Google backs down after New Zealand murder case gaffe

Google has been accused for not adhering to the New Zealand court system and the family of murder victim Grace Millane.

WELLINGTON: Google agreed Friday to change how it publishes New Zealand news after top officials in Wellington lashed the US tech giant for breaching court suppression orders in a high-profile murder case.

Google had refused to tighten publication standards after sending out a news email to public subscribers in December that named an accused killer in violation of a court order.

Justice Minister Andrew Little this week accused Google of “giving the middle finger” to New Zealand’s court system and the family of British murder victim, Grace Millane.

He described the online behemoth’s one-paragraph response to Wellington’s concerns, which indicated no action was pending, as “contemptible” and “extraordinarily disrespectful”.

Google insisted Friday that it respected New Zealand law, saying there had been a “miscommunication” and it was taking the issue seriously.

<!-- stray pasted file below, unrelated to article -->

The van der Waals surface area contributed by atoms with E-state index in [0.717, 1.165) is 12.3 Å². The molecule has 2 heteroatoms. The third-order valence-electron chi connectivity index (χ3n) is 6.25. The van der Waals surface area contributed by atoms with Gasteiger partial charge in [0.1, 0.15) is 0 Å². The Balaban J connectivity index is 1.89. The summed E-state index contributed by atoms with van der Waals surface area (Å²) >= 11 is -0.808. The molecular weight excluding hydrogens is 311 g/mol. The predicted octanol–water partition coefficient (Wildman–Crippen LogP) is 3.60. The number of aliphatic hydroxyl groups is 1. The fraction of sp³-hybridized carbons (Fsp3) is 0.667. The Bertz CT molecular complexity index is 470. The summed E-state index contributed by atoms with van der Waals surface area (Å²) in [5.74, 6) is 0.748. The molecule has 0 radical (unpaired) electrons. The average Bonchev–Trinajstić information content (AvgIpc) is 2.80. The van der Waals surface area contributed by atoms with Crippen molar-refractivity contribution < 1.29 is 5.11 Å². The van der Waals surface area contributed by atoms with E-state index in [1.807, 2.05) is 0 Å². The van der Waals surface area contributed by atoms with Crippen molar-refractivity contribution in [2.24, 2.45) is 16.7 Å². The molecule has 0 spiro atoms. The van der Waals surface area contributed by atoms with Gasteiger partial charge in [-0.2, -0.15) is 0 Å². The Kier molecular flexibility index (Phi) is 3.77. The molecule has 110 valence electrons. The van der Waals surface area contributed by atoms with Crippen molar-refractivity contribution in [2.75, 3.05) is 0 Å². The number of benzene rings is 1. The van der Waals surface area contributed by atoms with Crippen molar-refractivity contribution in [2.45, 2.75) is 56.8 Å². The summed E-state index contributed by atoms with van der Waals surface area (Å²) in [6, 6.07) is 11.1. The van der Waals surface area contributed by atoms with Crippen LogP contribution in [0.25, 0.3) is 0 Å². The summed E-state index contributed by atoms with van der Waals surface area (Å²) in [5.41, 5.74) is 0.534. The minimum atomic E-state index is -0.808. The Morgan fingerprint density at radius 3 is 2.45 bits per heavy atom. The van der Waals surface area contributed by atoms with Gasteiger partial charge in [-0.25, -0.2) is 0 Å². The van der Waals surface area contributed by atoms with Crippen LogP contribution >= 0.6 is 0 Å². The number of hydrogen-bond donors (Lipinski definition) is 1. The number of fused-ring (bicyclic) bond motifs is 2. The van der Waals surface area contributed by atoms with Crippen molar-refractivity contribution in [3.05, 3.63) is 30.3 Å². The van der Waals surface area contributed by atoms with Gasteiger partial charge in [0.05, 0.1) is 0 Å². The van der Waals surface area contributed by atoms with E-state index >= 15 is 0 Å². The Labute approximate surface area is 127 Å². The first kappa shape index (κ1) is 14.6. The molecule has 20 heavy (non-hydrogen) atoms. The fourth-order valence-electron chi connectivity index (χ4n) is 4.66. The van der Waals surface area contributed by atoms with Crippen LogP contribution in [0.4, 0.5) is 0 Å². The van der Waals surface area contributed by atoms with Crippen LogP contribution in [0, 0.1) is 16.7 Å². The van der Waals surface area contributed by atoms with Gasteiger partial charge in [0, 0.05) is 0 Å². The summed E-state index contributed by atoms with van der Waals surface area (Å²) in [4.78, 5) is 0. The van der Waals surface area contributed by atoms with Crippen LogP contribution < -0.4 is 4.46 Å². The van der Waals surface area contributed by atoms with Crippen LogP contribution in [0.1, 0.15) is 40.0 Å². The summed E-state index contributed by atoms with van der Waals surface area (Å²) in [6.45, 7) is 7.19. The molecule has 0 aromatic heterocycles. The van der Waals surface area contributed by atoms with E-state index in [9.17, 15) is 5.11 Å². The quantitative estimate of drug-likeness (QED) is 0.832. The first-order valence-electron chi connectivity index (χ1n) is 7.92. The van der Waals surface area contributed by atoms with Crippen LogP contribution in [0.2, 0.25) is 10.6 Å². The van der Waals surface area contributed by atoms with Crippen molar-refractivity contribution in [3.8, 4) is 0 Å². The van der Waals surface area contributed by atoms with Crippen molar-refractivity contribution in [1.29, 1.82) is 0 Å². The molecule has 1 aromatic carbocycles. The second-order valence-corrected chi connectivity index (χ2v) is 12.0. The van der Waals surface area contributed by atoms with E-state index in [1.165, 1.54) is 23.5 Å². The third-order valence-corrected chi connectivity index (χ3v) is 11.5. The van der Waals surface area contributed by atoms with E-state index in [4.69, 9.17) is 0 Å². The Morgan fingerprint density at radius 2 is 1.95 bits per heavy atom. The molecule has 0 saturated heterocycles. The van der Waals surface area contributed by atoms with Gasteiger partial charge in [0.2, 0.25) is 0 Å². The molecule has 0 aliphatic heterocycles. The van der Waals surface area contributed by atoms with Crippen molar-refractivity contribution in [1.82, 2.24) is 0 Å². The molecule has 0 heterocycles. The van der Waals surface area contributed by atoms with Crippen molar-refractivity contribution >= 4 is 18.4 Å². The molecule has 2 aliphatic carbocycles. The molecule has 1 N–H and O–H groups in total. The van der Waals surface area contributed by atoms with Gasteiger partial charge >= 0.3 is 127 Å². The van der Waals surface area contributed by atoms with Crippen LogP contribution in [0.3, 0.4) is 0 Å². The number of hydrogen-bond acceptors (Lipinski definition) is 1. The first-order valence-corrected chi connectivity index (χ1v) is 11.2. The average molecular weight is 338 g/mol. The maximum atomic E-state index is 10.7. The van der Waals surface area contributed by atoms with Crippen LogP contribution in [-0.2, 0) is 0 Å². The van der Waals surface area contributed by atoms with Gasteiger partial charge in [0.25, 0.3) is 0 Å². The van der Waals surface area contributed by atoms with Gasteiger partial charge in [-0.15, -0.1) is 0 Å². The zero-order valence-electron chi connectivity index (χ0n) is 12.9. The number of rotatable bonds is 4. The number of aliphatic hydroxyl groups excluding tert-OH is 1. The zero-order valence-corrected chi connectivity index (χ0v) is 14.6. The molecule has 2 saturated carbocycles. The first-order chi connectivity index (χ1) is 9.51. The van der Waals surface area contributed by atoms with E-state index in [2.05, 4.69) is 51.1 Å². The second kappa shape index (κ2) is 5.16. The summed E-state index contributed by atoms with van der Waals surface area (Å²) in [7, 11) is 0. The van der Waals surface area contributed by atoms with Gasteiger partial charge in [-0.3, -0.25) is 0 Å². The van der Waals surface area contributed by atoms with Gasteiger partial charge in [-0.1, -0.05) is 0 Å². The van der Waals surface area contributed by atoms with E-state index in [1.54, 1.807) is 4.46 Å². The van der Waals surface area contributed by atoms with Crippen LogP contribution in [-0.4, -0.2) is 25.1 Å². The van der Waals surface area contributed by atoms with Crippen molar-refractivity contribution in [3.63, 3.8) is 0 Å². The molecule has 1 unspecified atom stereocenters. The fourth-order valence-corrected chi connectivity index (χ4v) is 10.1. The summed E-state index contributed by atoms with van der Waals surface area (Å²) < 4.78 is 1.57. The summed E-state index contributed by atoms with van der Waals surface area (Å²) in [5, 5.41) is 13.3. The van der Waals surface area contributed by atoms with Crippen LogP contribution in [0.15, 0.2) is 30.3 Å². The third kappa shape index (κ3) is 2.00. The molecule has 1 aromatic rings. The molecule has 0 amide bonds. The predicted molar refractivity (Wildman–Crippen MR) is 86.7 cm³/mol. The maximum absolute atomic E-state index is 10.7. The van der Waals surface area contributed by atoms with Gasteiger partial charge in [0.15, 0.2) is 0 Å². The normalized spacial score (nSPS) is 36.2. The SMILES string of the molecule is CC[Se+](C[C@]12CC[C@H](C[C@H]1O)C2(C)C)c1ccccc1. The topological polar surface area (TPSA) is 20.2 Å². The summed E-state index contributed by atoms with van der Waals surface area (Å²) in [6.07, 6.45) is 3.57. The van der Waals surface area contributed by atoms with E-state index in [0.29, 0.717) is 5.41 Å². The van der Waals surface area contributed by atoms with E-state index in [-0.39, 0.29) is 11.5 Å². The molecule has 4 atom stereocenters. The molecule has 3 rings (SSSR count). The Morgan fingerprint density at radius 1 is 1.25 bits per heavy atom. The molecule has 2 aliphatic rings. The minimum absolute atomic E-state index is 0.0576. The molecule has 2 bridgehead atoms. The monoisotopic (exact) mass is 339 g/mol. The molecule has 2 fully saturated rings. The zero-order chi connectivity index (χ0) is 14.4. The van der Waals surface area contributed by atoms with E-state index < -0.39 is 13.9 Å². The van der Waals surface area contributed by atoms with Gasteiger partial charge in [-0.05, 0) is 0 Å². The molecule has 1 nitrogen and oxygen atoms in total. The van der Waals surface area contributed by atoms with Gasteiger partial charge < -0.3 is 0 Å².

“We understand the right to a fair trial and acknowledge that this is a fundamental part of the legal system,” it said in a letter to Little’s office.

As a result, it said the Google Trends feature that led to the accused’s name being published had been suspended in New Zealand.

“This means that people will no longer receive emails on any trending searches for New Zealand and provides even further assurance against any recurrence,” it said.

Little, who was furious after the initial rebuff, welcomed Google’s “responsible” change of policy.

“Work on how suppression orders will be upheld in the digital age will continue,” he said.

Millane, 22, was killed in December last year shortly after arriving in Auckland on holiday in a crime that shocked New Zealand.

A 27-year-old man has pleaded not guilty to her murder.

The row is the second time the New Zealand government has taken social media giants to task in recent months.

New Zealand prime minister Jacinda Ardern led global efforts to force them to curb hate speech in the wake of the Christchurch mosques massacre in March, when a gunman killed 51 Muslim worshippers as they gathered for Friday prayers.

“We would like to build on the constructive spirit that emerged from our work with the New Zealand government on the call for action on Christchurch,” Google said.